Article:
There are many casual football fans who are certain they can beat the point spreads and win a bunch of money. While actually winning on consistent basis is incredibly difficult, placing a bet shouldn't be. Here's how to get started.
Get some money together. The amount is up to you. Professional sports bettors might bet an average of $20,000 per game. Many online sportsbooks accept wagers as low as $1. So really, it's your call, although $100 is usually a good starting point for a novice gambler.
Find an outlet to place your bets. If you live in or near Las Vegas, you don't have to go far to find a sportsbook. However, if you don't live in a city with legalized sports betting, there are other options. You could contact a bookie, an individual who takes wagers just as a sportsbook would, or you could bet online. There are many websites that offer betting on football games (see Resources).
After selecting an outlet (an online account probably being the easiest to manage), you are now ready to wager on football. There are many types of wagers available, the most basic and commonly bet being the point spread wager. In every football game, one team is favored over another. So if a weak team (let's say the Miami Dolphins) is playing a strong team (New England Patriots), the Patriots would be favored to win. Let's say they are favored by 7 points. You have two options here: (1) Bet the Patriots and hope they win by more than 7 or (2) bet the Dolphins and hope they don't lose by more than 7. If the Patriots win by exactly 7, it's a "push" and you get your money back.
If you want to bet the Patriots and you're in a casino sportsbook, approach a betting window and say, "I'd like the Patriots at minus 7 for 10 dollars, please." Unless the line has suddenly moved (to say, -6.5 or -7.5) the teller will confirm your bet and give you a slip of paper indicating your wager. Hold on to that ticket because if you win, you'll be cashing it in. If you're betting online, you simply log in to your site, go to the "football" tab, click the box next to the Patriots, enter your wager, and click "Place Bet." Most sites ask you to click a box to confirm your bet. The money is immediately deducted from your account, but if you win you are paid the amount of your bet plus your winnings.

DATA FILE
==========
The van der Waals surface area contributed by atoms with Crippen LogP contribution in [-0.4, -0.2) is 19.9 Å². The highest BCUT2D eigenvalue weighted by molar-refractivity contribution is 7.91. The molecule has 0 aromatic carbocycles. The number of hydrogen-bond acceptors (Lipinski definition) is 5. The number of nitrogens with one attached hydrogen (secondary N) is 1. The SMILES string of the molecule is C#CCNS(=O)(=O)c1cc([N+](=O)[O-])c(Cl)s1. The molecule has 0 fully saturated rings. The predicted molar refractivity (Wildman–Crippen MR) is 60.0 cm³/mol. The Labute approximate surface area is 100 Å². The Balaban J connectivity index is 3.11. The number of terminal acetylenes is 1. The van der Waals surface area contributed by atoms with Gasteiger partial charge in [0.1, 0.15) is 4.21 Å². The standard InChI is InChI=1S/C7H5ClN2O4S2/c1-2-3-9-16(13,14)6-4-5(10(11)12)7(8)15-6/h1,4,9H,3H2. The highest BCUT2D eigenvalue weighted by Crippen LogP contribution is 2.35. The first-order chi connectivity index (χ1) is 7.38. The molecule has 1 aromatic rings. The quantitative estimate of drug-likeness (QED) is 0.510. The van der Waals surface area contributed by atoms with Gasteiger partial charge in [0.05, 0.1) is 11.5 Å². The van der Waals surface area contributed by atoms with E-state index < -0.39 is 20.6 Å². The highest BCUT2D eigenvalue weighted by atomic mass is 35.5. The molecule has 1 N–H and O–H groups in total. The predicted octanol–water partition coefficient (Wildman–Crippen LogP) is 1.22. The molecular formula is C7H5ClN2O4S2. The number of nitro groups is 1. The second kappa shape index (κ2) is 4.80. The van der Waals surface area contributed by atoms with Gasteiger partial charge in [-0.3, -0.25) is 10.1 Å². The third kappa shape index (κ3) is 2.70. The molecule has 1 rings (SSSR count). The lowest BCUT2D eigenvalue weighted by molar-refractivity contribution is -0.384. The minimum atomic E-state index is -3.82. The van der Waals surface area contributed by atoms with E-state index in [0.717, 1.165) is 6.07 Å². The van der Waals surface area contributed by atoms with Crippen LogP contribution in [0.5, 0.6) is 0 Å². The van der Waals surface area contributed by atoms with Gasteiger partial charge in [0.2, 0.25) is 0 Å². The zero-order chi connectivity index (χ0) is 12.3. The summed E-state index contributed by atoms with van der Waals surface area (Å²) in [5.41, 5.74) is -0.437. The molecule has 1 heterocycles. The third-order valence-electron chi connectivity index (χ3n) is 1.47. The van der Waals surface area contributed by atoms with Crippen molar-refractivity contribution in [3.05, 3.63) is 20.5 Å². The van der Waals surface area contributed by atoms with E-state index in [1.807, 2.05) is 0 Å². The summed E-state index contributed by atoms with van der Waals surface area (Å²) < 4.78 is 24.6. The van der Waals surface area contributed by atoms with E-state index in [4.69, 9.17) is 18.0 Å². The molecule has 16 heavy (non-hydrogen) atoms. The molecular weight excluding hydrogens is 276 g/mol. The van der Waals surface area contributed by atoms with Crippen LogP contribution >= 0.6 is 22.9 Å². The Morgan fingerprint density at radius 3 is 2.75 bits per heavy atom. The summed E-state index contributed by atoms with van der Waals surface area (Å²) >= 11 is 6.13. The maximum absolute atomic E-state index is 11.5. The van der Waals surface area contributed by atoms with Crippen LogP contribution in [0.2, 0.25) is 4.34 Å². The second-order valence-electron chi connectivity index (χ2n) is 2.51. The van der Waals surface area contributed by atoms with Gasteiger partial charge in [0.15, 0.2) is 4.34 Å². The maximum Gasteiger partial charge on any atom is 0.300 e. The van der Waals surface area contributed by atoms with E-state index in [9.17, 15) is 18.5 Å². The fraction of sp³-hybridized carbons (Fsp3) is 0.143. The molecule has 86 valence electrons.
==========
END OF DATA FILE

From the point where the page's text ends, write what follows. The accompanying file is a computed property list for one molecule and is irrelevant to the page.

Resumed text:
Right now you're probably thinking to yourself, "Wow, this is easy! I could definitely go at least 50 percent." Therein lies the problem. No sportsbook (in Vegas, online, or anywhere else) will pay you even money for a wager. So in the aforementioned hypothetical game, regardless of which team you took, your $10 bet would not win you $10. Instead, you'd only receive a $9.09 profit, because of the 10 percent rake the sportsbook takes. Therefore, if you truly want to make $10, you have to bet $11. This is called the "house advantage," and is the principle reason why sportsbooks earn money. Going 50 percent for the season means you lose. You need to do better than 53 percent to break even.
So they take all your money if you lose and keep a little for themselves even when you win. Doesn't seem fair, does it? Well, it's not, so you're going to have be smart to win. Betting 10 games every Sunday is not the way to win in the long run. It's much wiser to choose 2 to 4 games you are confident in and bet those. Try to go 2 and 1 and make a small profit instead of attempting the near impossible. Also, if you don't like one particular team, there are other bets offered, such as the over/under, in which you bet whether the total points in the game will exceed a certain number or not.
Stay within your limits. Unless you're a very wealthy person, betting a large amount of money is not wise. Gambling, like drinking, can become an addiction, and a costly one at that. There's nothing wrong with setting a little money aside for gambling (it is, after all, entertainment) but never bet more than you can afford to lose. Remember, there's no such thing as a guaranteed winner when it comes to sports betting.